My good pal, Julie Gomoll, recently introduced me to a cover version of Simon and Garfunkel’s classic, The Sound of Silence (video below). This unexpectedly beautiful interpretation by heavy metal band, Disturbed, took my breath away. I’m not a huge fan of metal, but this haunting version was worthy of multiple listens, which triggered a memory I’ve kept stored in a cardboard box since 1983.
My 9th grade English teacher, Mr. Khouri, was a cool cat whose unique superpower was his ability to make poetry interesting to a room full of angsty teenagers—no small feat. He treated us like adults and earned our respect by speaking to us in language we could understand; sometimes that language was music.
Since a thoughtful investigation into the deeper meanings behind Van Halen’s Hot for Teacher seemed inappropriate, we went back in time to find a song resembling poetry. To a bunch of 15-year-olds, anything further back than 1980 was as distant as William Blake, so Mr. K had plenty of options. He decided The Sound of Silence was a worthy challenge and asked us to interpret it. (If you’re into trite student essays, scroll down for a real treat.) Thanks to my mom’s excellent record collection,* I was already familiar with the song but hadn’t really considered its meaning.
This morning I dug up that assignment and was surprised to find a prophetic, if overly dramatic and awkwardly written, paper. Embarrassing melodrama and repetitive content aside, the thing that sticks out most is how weirdly current it seems. It could have been written by a technology-savvy kid today (hopefully one with a more extensive vocabulary and fewer clichés).
Keep in mind, I wrote this before cell phones and Facebook. Tweeting was bird-speak, and the library card catalog was years away from being replaced by Google.** When we weren’t in school, our parents had no idea where we were or what we were doing, unless we checked in by payphone—a hazardous act akin to French kissing the outbreak monkey.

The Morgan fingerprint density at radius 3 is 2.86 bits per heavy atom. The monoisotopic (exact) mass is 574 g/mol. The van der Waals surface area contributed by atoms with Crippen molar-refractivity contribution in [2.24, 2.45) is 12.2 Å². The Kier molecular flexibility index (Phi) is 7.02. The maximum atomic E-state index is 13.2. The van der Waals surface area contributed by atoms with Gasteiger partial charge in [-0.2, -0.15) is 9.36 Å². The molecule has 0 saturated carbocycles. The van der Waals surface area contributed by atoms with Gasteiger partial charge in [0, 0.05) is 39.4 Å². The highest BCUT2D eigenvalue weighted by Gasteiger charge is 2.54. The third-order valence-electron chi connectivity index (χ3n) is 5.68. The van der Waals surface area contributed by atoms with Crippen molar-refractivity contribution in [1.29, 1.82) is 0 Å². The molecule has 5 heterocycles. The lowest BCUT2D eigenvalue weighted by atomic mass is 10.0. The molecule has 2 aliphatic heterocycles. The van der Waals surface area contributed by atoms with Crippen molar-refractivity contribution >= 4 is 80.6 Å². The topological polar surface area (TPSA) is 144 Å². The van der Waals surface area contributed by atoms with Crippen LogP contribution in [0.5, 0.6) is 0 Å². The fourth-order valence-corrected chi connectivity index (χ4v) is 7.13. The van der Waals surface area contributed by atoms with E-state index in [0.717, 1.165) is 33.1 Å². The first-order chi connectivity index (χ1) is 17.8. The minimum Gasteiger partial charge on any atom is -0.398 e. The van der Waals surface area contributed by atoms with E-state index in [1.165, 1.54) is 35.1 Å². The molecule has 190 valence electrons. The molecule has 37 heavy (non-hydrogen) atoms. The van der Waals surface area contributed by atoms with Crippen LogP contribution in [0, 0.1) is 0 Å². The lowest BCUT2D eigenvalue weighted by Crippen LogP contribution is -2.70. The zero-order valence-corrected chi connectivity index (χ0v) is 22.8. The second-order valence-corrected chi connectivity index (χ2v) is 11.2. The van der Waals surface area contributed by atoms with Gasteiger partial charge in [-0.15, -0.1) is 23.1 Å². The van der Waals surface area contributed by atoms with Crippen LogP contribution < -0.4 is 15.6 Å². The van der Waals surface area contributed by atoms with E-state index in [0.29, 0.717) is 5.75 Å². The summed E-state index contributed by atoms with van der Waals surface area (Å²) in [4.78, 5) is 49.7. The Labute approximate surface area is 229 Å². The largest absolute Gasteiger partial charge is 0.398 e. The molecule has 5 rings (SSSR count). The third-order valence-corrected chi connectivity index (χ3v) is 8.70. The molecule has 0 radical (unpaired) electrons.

My question is this: What technology was I referring to in my paper? Touchtone phones? VHS recorders? The Space Shuttle…? And if Teen Weenie’s interpretation of The Sound of Silence is accurate, what technology were Paul and Art referring to in 1964? Color TV? Cassette players? Valium…? Your guess is as good as mine. Maybe I’ll ask my mom.
Next time on Weenie Writes: Ilene reflects on her essay about George Orwell’s dystopian novel, 1984. (No, I’m not kidding. I still have that one too, and it’s just as bad… maybe worse.)
*For any youngsters who may be reading this, a record is like a very large, round iPod that spins on a DJ’s turntable—only without the DJ or ecstasy-laced lollipops.
**Again, for the Millennials: A library card catalog is basically the Internet in drawers.
The Sound of Silence, by Disturbed:
Embarrassing 9th grade essay (two pages, click for larger versions):